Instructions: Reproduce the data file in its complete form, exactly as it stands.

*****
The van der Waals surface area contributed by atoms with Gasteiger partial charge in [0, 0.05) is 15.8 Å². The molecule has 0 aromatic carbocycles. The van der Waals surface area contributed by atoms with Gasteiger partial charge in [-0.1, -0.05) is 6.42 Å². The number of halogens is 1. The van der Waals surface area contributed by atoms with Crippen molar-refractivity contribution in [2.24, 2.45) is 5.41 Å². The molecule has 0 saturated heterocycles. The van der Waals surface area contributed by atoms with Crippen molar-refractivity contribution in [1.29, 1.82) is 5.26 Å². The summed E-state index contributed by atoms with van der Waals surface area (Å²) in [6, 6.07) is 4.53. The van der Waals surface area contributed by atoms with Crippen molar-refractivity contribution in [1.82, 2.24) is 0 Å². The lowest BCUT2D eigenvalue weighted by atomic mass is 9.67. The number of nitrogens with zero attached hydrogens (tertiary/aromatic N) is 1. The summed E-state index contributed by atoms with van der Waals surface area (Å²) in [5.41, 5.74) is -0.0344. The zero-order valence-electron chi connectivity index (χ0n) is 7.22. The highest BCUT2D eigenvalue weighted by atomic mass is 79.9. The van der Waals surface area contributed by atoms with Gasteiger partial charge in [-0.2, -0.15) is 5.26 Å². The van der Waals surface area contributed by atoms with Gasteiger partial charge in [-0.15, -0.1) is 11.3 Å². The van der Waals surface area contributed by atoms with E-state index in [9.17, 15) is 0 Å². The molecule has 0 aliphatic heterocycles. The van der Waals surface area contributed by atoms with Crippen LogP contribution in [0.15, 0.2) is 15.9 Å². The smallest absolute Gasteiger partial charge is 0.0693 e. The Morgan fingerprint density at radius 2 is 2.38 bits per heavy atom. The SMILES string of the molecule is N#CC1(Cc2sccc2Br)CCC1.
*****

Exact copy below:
The van der Waals surface area contributed by atoms with Gasteiger partial charge in [0, 0.05) is 15.8 Å². The molecule has 0 aromatic carbocycles. The van der Waals surface area contributed by atoms with Gasteiger partial charge in [-0.1, -0.05) is 6.42 Å². The number of halogens is 1. The van der Waals surface area contributed by atoms with Crippen molar-refractivity contribution in [2.24, 2.45) is 5.41 Å². The molecule has 0 saturated heterocycles. The van der Waals surface area contributed by atoms with Crippen molar-refractivity contribution in [1.29, 1.82) is 5.26 Å². The summed E-state index contributed by atoms with van der Waals surface area (Å²) in [6, 6.07) is 4.53. The van der Waals surface area contributed by atoms with Crippen molar-refractivity contribution in [1.82, 2.24) is 0 Å². The lowest BCUT2D eigenvalue weighted by atomic mass is 9.67. The number of nitrogens with zero attached hydrogens (tertiary/aromatic N) is 1. The summed E-state index contributed by atoms with van der Waals surface area (Å²) in [5.41, 5.74) is -0.0344. The zero-order valence-electron chi connectivity index (χ0n) is 7.22. The highest BCUT2D eigenvalue weighted by atomic mass is 79.9. The van der Waals surface area contributed by atoms with Gasteiger partial charge in [-0.2, -0.15) is 5.26 Å². The van der Waals surface area contributed by atoms with Gasteiger partial charge in [-0.15, -0.1) is 11.3 Å². The van der Waals surface area contributed by atoms with E-state index in [9.17, 15) is 0 Å². The molecule has 0 aliphatic heterocycles. The van der Waals surface area contributed by atoms with Crippen LogP contribution in [0.15, 0.2) is 15.9 Å². The smallest absolute Gasteiger partial charge is 0.0693 e. The Morgan fingerprint density at radius 2 is 2.38 bits per heavy atom. The SMILES string of the molecule is N#CC1(Cc2sccc2Br)CCC1.